As I walk into the classroom, I feel twenty pairs of eyes on me; expectant and waiting, watching, reviewing and analysing my every move. My words, actions and behaviour will help to shape these young people into the adults they will become tomorrow.
It is a huge responsibility.
Being the only hijabi teacher in a school of more than 2000 students, in which the majority is white, means I am often looked at with curiosity. My behaviour is my greatest form of da’wah. I have to remind myself of this on days when the teaching and planning can be stressful, or when I am not in the best of moods.
Indeed, when I have been tested with challenging behaviour, it has been vital for me to stay calm and proactive rather then aggressive and reactive. Not only is this bad da’wah but, with teenagers, the latter approach rarely works!
So what exactly does da’wah entail?
Da’wah is an invitation, to inform and educate non-Muslims about Islam, as well as to re-educate Muslims about Islam.
Da’wah is a direct command from Allah (SWT) and his Messenger Prophet Muhammad (SAW), as mentioned in Surah Yusuf (12:108):
“I call on to the way of my Lord with clear evidence”.
The Prophet Muhammad (SAW) is our ultimate role model and this teaches us that giving da’wah is a fundamental duty. Furthermore, many scholars have stated that, for those of us who live in the west, it is our only legitimate reason for living in a non-Muslim country.
Giving dawah is also a part of our worship and ensures we obtain the best rewards:
“And who is better in speech than he who invites to Allah and does righteous deeds, and says: ‘I am one of the Muslims.’” (Surah al-Fussilat 41:33)
What is effective da’wah?
Effective da’wah is done in a gentle and loving manner.
I’ll never forget a da’wah course I attended, in which the speaker said that the best way to give da’wah is to “plant a seed in a person’s heart”. The purpose of da’wah is not to convert people as having that as goal will scare people away if nothing else. Instead, by planting a seed, we leave the person wanting more; let them know enough about Islam to interest them and, insha Allah, lead them to want to find out more when they are ready.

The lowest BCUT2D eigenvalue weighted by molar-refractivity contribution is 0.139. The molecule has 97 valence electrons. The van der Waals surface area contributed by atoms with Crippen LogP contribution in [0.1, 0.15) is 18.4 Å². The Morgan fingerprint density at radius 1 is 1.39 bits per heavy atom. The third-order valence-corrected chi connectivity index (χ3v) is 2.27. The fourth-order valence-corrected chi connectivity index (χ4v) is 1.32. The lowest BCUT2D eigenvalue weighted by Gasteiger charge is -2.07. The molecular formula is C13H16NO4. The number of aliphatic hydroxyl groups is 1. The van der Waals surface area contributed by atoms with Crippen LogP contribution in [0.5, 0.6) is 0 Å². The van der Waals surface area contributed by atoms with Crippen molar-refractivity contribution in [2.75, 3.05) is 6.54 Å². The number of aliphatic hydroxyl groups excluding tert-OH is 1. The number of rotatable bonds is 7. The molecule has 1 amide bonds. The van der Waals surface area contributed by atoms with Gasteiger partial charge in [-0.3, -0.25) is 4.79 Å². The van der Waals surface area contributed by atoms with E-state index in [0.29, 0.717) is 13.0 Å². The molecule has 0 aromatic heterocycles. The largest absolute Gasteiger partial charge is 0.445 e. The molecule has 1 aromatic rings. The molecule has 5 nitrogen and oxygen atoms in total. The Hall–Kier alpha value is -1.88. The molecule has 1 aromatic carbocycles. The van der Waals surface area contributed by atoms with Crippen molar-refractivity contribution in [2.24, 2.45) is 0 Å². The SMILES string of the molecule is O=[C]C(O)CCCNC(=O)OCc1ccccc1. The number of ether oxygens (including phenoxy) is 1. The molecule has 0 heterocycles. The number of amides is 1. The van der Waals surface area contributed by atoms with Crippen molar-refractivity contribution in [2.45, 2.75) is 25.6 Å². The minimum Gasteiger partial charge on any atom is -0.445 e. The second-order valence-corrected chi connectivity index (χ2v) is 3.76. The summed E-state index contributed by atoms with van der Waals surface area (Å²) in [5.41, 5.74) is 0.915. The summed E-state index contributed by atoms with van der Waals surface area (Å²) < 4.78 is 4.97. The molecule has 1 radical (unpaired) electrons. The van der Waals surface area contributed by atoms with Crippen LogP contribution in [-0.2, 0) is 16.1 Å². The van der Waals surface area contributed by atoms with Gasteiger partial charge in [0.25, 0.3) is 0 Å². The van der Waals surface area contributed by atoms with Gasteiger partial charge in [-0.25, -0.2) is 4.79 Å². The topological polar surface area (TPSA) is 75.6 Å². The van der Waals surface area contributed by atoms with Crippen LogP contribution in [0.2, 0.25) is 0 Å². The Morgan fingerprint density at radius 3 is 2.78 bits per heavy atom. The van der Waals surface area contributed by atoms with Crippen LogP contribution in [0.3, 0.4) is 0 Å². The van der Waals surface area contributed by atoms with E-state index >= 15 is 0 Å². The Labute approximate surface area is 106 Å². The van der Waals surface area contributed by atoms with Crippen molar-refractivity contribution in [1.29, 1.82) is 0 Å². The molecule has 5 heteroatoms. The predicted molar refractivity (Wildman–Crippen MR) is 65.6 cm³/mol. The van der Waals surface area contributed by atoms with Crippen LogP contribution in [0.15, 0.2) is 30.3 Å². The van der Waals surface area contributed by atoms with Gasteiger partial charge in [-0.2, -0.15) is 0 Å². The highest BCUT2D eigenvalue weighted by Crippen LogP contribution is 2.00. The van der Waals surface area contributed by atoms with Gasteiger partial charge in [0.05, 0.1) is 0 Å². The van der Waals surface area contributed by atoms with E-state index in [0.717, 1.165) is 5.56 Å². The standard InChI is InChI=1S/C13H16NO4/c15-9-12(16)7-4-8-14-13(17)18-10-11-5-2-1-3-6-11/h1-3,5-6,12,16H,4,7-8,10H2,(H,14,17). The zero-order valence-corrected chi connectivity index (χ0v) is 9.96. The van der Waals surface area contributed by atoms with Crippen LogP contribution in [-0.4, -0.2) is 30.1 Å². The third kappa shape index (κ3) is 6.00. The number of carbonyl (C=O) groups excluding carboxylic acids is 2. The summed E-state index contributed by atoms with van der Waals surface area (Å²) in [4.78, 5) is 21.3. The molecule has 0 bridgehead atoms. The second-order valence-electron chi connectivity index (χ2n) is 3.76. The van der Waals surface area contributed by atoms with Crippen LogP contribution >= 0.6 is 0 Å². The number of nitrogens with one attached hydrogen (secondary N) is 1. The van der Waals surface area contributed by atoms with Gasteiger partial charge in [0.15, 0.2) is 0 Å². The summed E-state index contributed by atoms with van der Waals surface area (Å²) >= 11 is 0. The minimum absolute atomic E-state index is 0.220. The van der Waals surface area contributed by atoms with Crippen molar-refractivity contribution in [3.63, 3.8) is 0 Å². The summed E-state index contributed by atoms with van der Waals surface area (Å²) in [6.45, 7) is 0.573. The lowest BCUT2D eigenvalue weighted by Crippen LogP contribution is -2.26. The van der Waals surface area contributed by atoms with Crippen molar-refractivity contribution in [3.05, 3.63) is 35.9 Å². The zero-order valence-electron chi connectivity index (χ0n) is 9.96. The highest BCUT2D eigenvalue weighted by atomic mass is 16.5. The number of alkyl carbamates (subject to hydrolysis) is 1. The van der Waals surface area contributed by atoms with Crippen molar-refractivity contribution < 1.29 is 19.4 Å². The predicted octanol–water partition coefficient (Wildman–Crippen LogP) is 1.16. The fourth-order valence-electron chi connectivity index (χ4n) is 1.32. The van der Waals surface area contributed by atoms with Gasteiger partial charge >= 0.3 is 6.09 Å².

Secondly, it is more important to focus on similarities rather then differences. Do we not always relate better to people that share our view than those who disagree with us? There are abundant topics to discuss and agree upon, such as similarities in ways of thinking, motherhood, marriage, work ethics and so on.
So how can we give da’wah effectively at work?
The best way to give da’wah is to ensure it is suitable for a certain place or people. For example, in the school where I work, there is a strong move towards diversity. I have used many opportunities at work to give dawah in various ways.Here are some suggestions for how you may do the same.
1. Embody a good Muslim character. The workplace is full of challenges, and no doubt, that for those of you who work, you will have come across rudeness, impatience and moody people at some point in your career. My solution is to remain patient, smile and avoid confrontation. Being patient goes a long way.
2. Be generous and giving. Sharing and assisting others at work helps others warm to you. I made a good friend at work by replacing a stolen item of theirs, as it saddened me to see my colleague so upset. Alhamdullilah, giving and sharing really does soften the heart.
3. Promote da’wah through religious celebrations. When I started work it was Ramadan, so I suggested a question and answer session in the library about Islam and Ramadan for staff and pupils. Alhamdulilah, a number of people turned up, including senior management and it was a very positive experience for all those involved.